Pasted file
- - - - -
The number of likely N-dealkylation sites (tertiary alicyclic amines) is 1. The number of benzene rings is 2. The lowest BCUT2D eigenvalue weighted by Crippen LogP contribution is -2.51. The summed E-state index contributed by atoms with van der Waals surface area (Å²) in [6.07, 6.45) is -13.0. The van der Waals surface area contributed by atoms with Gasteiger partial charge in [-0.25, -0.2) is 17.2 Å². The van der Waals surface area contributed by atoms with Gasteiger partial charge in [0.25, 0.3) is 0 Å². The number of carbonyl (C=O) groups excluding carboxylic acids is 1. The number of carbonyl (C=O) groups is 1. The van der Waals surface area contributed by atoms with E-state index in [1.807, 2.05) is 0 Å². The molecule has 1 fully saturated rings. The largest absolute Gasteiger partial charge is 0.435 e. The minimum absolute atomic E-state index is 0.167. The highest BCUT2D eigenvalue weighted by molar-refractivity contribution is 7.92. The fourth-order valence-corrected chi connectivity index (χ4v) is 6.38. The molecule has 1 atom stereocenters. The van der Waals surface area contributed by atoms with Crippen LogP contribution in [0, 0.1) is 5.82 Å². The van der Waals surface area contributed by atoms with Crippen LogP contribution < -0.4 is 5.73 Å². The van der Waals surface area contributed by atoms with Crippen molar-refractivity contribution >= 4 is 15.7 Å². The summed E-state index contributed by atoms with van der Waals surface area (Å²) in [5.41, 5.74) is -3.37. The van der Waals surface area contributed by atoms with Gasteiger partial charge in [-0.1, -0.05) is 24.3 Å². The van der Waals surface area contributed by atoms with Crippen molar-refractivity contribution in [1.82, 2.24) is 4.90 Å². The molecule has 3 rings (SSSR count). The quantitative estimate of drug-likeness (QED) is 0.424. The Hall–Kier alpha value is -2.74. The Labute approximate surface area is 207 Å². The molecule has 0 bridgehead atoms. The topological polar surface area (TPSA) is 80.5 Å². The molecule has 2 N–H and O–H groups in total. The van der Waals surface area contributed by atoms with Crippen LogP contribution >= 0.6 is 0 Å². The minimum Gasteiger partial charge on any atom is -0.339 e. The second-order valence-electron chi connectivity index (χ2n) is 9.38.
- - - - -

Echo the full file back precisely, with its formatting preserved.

The number of likely N-dealkylation sites (tertiary alicyclic amines) is 1. The number of benzene rings is 2. The lowest BCUT2D eigenvalue weighted by Crippen LogP contribution is -2.51. The summed E-state index contributed by atoms with van der Waals surface area (Å²) in [6.07, 6.45) is -13.0. The van der Waals surface area contributed by atoms with Gasteiger partial charge in [-0.25, -0.2) is 17.2 Å². The van der Waals surface area contributed by atoms with Gasteiger partial charge in [0.25, 0.3) is 0 Å². The number of carbonyl (C=O) groups excluding carboxylic acids is 1. The number of carbonyl (C=O) groups is 1. The van der Waals surface area contributed by atoms with E-state index in [1.807, 2.05) is 0 Å². The molecule has 1 fully saturated rings. The largest absolute Gasteiger partial charge is 0.435 e. The minimum absolute atomic E-state index is 0.167. The highest BCUT2D eigenvalue weighted by molar-refractivity contribution is 7.92. The fourth-order valence-corrected chi connectivity index (χ4v) is 6.38. The molecule has 1 atom stereocenters. The van der Waals surface area contributed by atoms with Crippen LogP contribution in [0, 0.1) is 5.82 Å². The van der Waals surface area contributed by atoms with Crippen LogP contribution < -0.4 is 5.73 Å². The van der Waals surface area contributed by atoms with Crippen molar-refractivity contribution >= 4 is 15.7 Å². The summed E-state index contributed by atoms with van der Waals surface area (Å²) in [5.41, 5.74) is -3.37. The van der Waals surface area contributed by atoms with Gasteiger partial charge in [-0.1, -0.05) is 24.3 Å². The van der Waals surface area contributed by atoms with Crippen molar-refractivity contribution in [1.82, 2.24) is 4.90 Å². The molecule has 3 rings (SSSR count). The quantitative estimate of drug-likeness (QED) is 0.424. The Hall–Kier alpha value is -2.74. The Labute approximate surface area is 207 Å². The molecule has 0 bridgehead atoms. The topological polar surface area (TPSA) is 80.5 Å². The molecule has 2 N–H and O–H groups in total. The van der Waals surface area contributed by atoms with Crippen LogP contribution >= 0.6 is 0 Å². The minimum Gasteiger partial charge on any atom is -0.339 e. The second-order valence-electron chi connectivity index (χ2n) is 9.38.